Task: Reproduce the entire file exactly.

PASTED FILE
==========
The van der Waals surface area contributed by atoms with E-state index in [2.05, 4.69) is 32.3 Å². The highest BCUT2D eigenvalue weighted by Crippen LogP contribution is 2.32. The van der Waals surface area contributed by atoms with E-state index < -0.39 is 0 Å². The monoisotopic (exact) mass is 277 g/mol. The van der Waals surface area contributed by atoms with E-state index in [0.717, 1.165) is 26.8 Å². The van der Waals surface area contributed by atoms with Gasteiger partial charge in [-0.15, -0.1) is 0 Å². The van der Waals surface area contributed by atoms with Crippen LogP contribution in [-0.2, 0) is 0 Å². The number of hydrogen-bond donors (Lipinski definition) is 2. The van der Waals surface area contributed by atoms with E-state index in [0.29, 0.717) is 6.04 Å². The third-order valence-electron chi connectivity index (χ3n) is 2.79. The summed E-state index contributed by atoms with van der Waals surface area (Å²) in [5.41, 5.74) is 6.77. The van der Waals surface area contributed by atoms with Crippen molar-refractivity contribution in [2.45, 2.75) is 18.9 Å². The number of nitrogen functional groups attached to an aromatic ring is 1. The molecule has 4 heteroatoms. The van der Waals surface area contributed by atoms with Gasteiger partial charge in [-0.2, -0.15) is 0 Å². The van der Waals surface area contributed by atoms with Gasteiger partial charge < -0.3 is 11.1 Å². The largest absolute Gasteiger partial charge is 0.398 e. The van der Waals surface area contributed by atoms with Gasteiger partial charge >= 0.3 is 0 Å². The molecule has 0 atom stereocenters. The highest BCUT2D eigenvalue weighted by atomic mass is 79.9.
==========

The van der Waals surface area contributed by atoms with E-state index in [2.05, 4.69) is 32.3 Å². The highest BCUT2D eigenvalue weighted by Crippen LogP contribution is 2.32. The van der Waals surface area contributed by atoms with E-state index < -0.39 is 0 Å². The monoisotopic (exact) mass is 277 g/mol. The van der Waals surface area contributed by atoms with E-state index in [0.717, 1.165) is 26.8 Å². The van der Waals surface area contributed by atoms with Gasteiger partial charge in [-0.15, -0.1) is 0 Å². The van der Waals surface area contributed by atoms with Crippen LogP contribution in [-0.2, 0) is 0 Å². The number of hydrogen-bond donors (Lipinski definition) is 2. The van der Waals surface area contributed by atoms with E-state index in [0.29, 0.717) is 6.04 Å². The third-order valence-electron chi connectivity index (χ3n) is 2.79. The summed E-state index contributed by atoms with van der Waals surface area (Å²) in [5.41, 5.74) is 6.77. The van der Waals surface area contributed by atoms with Crippen molar-refractivity contribution in [2.45, 2.75) is 18.9 Å². The number of nitrogen functional groups attached to an aromatic ring is 1. The molecule has 4 heteroatoms. The van der Waals surface area contributed by atoms with Gasteiger partial charge in [-0.2, -0.15) is 0 Å². The van der Waals surface area contributed by atoms with Gasteiger partial charge < -0.3 is 11.1 Å². The largest absolute Gasteiger partial charge is 0.398 e. The van der Waals surface area contributed by atoms with Gasteiger partial charge >= 0.3 is 0 Å². The molecule has 0 atom stereocenters. The highest BCUT2D eigenvalue weighted by atomic mass is 79.9.